Propagation and Clutter Considerations for Long Range Radar Surveillance Using Noise Waveforms

Open Access
Allebach, Joshua M
Graduate Program:
Electrical Engineering
Master of Science
Document Type:
Master Thesis
Date of Defense:
October 03, 2016
Committee Members:
  • Ram Mohan Narayanan, Thesis Advisor
  • Timothy Joseph Kane, Committee Member
  • Ram Mohan Narayanan, Committee Member
  • Radar
  • Noise Radar
  • Long Range Radar
  • Noise Waveform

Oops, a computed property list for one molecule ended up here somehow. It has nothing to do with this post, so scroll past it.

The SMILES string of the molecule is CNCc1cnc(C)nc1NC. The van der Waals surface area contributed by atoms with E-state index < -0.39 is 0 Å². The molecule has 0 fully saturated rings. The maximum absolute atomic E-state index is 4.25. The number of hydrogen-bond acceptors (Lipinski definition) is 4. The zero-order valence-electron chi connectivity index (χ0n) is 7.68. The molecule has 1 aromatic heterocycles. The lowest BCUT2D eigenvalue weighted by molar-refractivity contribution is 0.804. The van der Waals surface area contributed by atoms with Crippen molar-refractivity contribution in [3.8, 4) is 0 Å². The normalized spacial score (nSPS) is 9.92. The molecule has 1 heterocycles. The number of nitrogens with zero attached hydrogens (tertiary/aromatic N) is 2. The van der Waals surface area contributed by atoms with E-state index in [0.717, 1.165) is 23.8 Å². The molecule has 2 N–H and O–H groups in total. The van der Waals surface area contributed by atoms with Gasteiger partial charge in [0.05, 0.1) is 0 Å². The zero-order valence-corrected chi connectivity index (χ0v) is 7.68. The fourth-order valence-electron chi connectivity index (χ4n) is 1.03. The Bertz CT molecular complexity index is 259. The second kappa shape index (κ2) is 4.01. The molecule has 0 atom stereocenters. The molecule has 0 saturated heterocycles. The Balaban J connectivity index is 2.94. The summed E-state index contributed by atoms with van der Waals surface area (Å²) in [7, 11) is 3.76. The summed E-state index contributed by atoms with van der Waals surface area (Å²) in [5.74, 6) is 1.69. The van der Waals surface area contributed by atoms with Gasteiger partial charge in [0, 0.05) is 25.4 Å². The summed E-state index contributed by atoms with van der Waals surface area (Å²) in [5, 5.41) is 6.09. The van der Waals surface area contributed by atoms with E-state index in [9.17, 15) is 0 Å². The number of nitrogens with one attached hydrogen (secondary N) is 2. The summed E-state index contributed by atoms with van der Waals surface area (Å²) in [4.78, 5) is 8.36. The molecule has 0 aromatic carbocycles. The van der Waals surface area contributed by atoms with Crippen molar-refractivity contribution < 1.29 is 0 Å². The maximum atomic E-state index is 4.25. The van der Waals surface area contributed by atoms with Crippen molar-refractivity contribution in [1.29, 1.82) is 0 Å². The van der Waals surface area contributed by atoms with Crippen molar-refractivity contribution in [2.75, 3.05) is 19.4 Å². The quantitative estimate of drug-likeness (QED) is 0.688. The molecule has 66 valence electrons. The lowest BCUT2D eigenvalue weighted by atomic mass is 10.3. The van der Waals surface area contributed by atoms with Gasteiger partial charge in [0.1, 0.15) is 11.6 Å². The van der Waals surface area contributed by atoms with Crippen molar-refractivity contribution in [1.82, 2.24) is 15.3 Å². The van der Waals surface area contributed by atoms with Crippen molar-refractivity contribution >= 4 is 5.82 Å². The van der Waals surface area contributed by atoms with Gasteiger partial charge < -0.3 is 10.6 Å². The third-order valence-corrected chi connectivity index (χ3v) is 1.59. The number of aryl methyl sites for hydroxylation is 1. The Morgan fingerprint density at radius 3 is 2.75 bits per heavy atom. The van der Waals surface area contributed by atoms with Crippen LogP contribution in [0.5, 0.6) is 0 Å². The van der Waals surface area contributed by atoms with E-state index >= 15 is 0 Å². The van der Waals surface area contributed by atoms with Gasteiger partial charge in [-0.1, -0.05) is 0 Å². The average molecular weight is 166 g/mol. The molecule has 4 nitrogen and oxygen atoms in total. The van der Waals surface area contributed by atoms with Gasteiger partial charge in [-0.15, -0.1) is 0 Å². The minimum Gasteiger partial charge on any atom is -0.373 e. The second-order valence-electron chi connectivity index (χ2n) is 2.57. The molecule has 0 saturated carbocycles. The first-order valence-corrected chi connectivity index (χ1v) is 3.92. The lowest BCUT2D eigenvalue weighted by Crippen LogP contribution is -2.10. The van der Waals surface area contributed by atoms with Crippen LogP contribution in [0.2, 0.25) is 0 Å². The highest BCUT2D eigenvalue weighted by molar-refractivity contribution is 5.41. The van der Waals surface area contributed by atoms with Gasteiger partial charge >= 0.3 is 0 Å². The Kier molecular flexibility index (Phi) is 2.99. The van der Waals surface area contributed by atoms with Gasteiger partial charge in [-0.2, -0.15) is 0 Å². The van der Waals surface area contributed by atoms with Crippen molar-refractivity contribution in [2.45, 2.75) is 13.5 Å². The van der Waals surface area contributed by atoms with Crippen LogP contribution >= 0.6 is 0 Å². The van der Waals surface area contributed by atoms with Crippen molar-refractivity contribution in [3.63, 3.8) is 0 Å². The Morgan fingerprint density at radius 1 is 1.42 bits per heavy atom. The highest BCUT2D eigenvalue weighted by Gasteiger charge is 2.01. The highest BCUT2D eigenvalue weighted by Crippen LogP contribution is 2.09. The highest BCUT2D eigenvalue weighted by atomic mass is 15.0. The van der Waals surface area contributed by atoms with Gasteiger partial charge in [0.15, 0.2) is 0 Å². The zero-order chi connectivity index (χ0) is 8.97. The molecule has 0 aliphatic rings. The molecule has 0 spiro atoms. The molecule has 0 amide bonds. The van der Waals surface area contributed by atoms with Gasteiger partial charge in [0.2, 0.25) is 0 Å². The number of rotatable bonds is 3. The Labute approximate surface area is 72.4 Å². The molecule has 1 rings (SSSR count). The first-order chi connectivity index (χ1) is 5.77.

The use of noise waveforms is investigated for long range radar surveillance. In addition to the noise signal, a chirp waveform was also simulated for the various scenarios to act as a direct comparison of traditional radar signals. The correlation and relative ratio of received to transmitted power was found for the two waveforms after reflecting from simple targets and terrain. For the simple shapes, the correlation of the two signals were similar in value and pattern with respect to incidence angle. The reflection from terrain gave smaller correlations for the noise waveform indicating that it may be less susceptible to false alarms when terrain is considered clutter. Advanced simulations were then run with a realistic hummer target and terrain clutter model. Accounting for the atmospheric propagation loss, system gains, and receiver noise, the probability of detection and false alarm were found to create receiver operating characteristic curves. It was found that the noise waveform performs as well as the chirp for cases of strong clutter response, and much better for cases of weak clutter response. Next, modeling radar propagation as a series of cascaded two-port devices was explored. This allowed different sections of propagation, such as through air or rain, to be computed separately for a particular wavelength and then combined together to form a set of system parameters. The first radar that was modeled was forward-looking which examined an air-rain-air-target scenario. The system parameters for this case were computed for various rain rates and rain path lengths then applied to the noise and chirp waveforms. It was found the both the noise and chirp signals resulted in similar correlations with respect to path length and rain rate. The final radar that was modeled was down-looking where the waveforms were reflected and transmitted through different layers of soil with various moisture content. The correlation of both waveforms were similar in that they varied with path length due to the phase introduced by the system S11 parameter. However, the noise signal correlation was consistently lower than the chirp's. This again indicates that the noise waveform may be a better alternative for reducing clutter false alarms. Finally, the use of double spectral processing for determining target ranges was investigated in comparison to the use of cross-correlation. It was found that while the double spectral processing method efficiently determines target range, it produces echo responses in the case of multiple targets which may cause false alarms. Additionally, this method has lower peak-to-average responses than the correlation for noisy return signals, again increasing the false alarm rate.